There is no national requirement for foreign language learning for students in the United States but this is compulsory for students in Europe, where they should have learned one or two foreign languages before they reach their teen years.
In over 20 countries in Europe, a student should study a foreign language for a minimum of one year, with the first foreign language learned when they are between six and nine years of age. This is according to the report released by Eurostat. The age when a child starts to learn a foreign language varies by country. For example in Belgium, pupils as young as three years old already begin to study a foreign language, while school children in the United Kingdom starts at age 11.
On the other hand, the situation is different in Scotland and Ireland. While foreign language learning is not compulsory in these two locations, the students in Ireland learn Gaelic and English while students in Scotland start having foreign language classes between the ages of 10 and 18. Across European schools, English is the language most students learn.
Top languages to learn
Even without the compulsory rule on foreign languages, English is the top foreign language that students learn across the board in Europe. German and French come after English in terms of popularity. In certain parts of Europe, Russian and Spanish are very popular as well.
Situation in the United States
In the meantime, the situation is different in the United States as there is no national mandate for students to learn a foreign language at any school level. In most states, it is up to the school districts to include a foreign language in high school as a graduation requirement. Offering of foreign languages in the primary schools in the U.S. is still very low.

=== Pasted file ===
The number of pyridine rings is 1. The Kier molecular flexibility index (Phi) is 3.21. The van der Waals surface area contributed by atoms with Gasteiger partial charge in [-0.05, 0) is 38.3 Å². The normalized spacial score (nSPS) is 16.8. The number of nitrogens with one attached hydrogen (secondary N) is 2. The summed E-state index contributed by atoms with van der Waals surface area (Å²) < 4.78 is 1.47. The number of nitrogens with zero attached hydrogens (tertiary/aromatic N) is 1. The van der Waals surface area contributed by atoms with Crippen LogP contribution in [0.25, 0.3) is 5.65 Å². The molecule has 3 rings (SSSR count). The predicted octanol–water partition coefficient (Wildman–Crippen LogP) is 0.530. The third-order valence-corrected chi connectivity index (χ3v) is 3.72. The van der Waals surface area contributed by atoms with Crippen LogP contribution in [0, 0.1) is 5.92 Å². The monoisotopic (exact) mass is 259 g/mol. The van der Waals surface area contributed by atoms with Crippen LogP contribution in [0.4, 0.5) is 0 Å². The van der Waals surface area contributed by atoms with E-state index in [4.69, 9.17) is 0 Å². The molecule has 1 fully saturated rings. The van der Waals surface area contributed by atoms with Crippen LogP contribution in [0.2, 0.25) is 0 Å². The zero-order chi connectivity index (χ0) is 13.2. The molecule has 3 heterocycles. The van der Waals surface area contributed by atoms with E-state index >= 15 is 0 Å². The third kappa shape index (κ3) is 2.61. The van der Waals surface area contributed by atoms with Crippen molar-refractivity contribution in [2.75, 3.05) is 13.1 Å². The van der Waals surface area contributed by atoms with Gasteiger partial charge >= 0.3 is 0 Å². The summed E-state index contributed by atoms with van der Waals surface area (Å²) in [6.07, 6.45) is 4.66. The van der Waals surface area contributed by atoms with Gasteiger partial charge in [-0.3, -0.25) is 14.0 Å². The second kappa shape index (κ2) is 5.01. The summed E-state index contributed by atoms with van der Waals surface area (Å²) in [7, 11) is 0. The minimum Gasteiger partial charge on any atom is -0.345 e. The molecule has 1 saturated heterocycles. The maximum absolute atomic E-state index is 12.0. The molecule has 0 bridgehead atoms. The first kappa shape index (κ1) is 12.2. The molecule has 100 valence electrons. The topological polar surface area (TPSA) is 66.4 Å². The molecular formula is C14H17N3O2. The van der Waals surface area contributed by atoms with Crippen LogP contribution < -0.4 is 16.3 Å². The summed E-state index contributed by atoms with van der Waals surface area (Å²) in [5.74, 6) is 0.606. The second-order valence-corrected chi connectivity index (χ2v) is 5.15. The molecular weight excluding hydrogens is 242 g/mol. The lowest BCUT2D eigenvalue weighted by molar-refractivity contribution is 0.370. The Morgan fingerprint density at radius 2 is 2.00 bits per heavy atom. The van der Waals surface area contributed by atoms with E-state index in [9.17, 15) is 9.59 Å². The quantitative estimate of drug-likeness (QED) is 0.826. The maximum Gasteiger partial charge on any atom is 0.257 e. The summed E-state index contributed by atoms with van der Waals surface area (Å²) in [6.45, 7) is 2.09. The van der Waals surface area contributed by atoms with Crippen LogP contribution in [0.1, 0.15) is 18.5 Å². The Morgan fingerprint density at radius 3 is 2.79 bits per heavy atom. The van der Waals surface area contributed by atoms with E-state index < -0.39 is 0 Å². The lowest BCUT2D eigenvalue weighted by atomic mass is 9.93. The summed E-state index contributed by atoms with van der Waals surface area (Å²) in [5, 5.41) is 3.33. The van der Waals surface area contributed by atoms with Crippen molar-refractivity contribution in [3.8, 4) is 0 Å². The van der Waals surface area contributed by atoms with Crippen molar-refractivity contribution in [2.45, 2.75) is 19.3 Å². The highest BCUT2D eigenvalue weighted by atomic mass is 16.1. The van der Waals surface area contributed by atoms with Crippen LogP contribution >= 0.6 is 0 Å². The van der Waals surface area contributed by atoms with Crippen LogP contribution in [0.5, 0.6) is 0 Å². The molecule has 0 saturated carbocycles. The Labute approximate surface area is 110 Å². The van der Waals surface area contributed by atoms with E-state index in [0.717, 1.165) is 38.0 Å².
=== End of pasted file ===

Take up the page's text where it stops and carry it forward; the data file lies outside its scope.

In some schools, non-language classes are offered in place of a foreign language course. In Oklahoma for example, a student could either take computer technology as a requirement for admission to college or take a two-year course in one foreign language. In California, students have the option to either take up a foreign language that includes American Sign Language (ASL) or a course work in the arts in high school.
However, high school students in New Jersey should show that they are proficient in another language or earn five credits at least in a world language before they are allowed to graduate from high school.
Statistics vary, but the number of Americans who can say that they acquired their proficiency in another language aside from English from their school is very low. Based on the numbers in the General Social Survey of 2006, there are only about 25 percent of American adults who reported that they speak another language aside from English, however, from this number, about 89 percent reported that they learned the language at home, while only 7 percent were able to say that they learned the skills from school.
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